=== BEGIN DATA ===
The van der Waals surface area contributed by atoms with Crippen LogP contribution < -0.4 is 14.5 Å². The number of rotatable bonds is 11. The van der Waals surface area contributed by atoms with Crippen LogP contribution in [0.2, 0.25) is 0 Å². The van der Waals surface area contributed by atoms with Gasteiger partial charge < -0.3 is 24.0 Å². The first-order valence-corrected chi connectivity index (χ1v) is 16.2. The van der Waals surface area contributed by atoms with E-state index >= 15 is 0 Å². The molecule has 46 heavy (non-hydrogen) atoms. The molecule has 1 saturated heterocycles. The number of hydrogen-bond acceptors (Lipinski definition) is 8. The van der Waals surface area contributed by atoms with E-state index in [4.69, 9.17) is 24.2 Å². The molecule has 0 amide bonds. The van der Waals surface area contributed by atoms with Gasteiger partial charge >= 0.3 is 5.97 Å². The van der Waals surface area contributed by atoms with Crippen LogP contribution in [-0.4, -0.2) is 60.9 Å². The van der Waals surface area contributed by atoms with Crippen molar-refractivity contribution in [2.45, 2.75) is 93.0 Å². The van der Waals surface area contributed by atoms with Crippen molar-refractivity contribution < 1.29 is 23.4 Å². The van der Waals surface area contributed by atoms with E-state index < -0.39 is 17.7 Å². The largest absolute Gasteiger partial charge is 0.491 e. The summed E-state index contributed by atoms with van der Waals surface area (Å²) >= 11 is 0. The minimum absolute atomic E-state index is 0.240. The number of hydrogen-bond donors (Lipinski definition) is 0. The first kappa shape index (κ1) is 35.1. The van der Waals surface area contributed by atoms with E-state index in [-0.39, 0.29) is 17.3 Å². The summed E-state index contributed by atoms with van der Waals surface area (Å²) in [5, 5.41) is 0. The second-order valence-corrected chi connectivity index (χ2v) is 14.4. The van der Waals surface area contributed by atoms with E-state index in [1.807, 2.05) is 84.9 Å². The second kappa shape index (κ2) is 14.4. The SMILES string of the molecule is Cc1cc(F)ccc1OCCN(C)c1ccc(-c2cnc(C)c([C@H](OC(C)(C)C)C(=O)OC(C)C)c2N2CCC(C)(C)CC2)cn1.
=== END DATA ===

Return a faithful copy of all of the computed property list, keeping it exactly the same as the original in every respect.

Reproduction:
The van der Waals surface area contributed by atoms with Crippen LogP contribution < -0.4 is 14.5 Å². The number of rotatable bonds is 11. The van der Waals surface area contributed by atoms with Crippen LogP contribution in [0.2, 0.25) is 0 Å². The van der Waals surface area contributed by atoms with Gasteiger partial charge < -0.3 is 24.0 Å². The first-order valence-corrected chi connectivity index (χ1v) is 16.2. The van der Waals surface area contributed by atoms with E-state index >= 15 is 0 Å². The molecule has 46 heavy (non-hydrogen) atoms. The molecule has 1 saturated heterocycles. The number of hydrogen-bond acceptors (Lipinski definition) is 8. The van der Waals surface area contributed by atoms with E-state index in [4.69, 9.17) is 24.2 Å². The molecule has 0 amide bonds. The van der Waals surface area contributed by atoms with Gasteiger partial charge >= 0.3 is 5.97 Å². The van der Waals surface area contributed by atoms with Crippen LogP contribution in [-0.4, -0.2) is 60.9 Å². The van der Waals surface area contributed by atoms with Crippen molar-refractivity contribution in [2.45, 2.75) is 93.0 Å². The van der Waals surface area contributed by atoms with Crippen molar-refractivity contribution < 1.29 is 23.4 Å². The van der Waals surface area contributed by atoms with E-state index < -0.39 is 17.7 Å². The largest absolute Gasteiger partial charge is 0.491 e. The summed E-state index contributed by atoms with van der Waals surface area (Å²) >= 11 is 0. The minimum absolute atomic E-state index is 0.240. The number of hydrogen-bond donors (Lipinski definition) is 0. The first kappa shape index (κ1) is 35.1. The van der Waals surface area contributed by atoms with E-state index in [-0.39, 0.29) is 17.3 Å². The summed E-state index contributed by atoms with van der Waals surface area (Å²) in [5, 5.41) is 0. The second-order valence-corrected chi connectivity index (χ2v) is 14.4. The van der Waals surface area contributed by atoms with E-state index in [1.807, 2.05) is 84.9 Å². The second kappa shape index (κ2) is 14.4. The SMILES string of the molecule is Cc1cc(F)ccc1OCCN(C)c1ccc(-c2cnc(C)c([C@H](OC(C)(C)C)C(=O)OC(C)C)c2N2CCC(C)(C)CC2)cn1.